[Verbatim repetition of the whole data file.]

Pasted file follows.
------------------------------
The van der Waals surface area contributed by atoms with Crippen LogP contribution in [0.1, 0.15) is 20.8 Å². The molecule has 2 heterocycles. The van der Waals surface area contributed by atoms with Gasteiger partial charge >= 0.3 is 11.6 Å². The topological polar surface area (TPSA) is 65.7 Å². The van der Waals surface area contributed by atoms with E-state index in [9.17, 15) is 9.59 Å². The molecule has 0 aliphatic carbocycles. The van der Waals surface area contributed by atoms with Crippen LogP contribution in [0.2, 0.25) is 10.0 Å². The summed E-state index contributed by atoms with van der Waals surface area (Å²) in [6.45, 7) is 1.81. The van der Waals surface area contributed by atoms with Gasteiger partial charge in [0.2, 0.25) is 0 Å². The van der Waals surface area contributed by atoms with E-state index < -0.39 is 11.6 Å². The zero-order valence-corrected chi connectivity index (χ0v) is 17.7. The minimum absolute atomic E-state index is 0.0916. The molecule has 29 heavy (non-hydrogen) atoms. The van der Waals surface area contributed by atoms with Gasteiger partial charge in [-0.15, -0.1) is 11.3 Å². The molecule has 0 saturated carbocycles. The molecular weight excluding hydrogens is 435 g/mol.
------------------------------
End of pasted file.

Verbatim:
The van der Waals surface area contributed by atoms with Crippen LogP contribution in [0.1, 0.15) is 20.8 Å². The molecule has 2 heterocycles. The van der Waals surface area contributed by atoms with Gasteiger partial charge >= 0.3 is 11.6 Å². The topological polar surface area (TPSA) is 65.7 Å². The van der Waals surface area contributed by atoms with E-state index in [9.17, 15) is 9.59 Å². The molecule has 0 aliphatic carbocycles. The van der Waals surface area contributed by atoms with Crippen LogP contribution in [0.2, 0.25) is 10.0 Å². The summed E-state index contributed by atoms with van der Waals surface area (Å²) in [6.45, 7) is 1.81. The van der Waals surface area contributed by atoms with Gasteiger partial charge in [0.2, 0.25) is 0 Å². The van der Waals surface area contributed by atoms with E-state index < -0.39 is 11.6 Å². The zero-order valence-corrected chi connectivity index (χ0v) is 17.7. The minimum absolute atomic E-state index is 0.0916. The molecule has 29 heavy (non-hydrogen) atoms. The van der Waals surface area contributed by atoms with Gasteiger partial charge in [-0.15, -0.1) is 11.3 Å². The molecule has 0 saturated carbocycles. The molecular weight excluding hydrogens is 435 g/mol.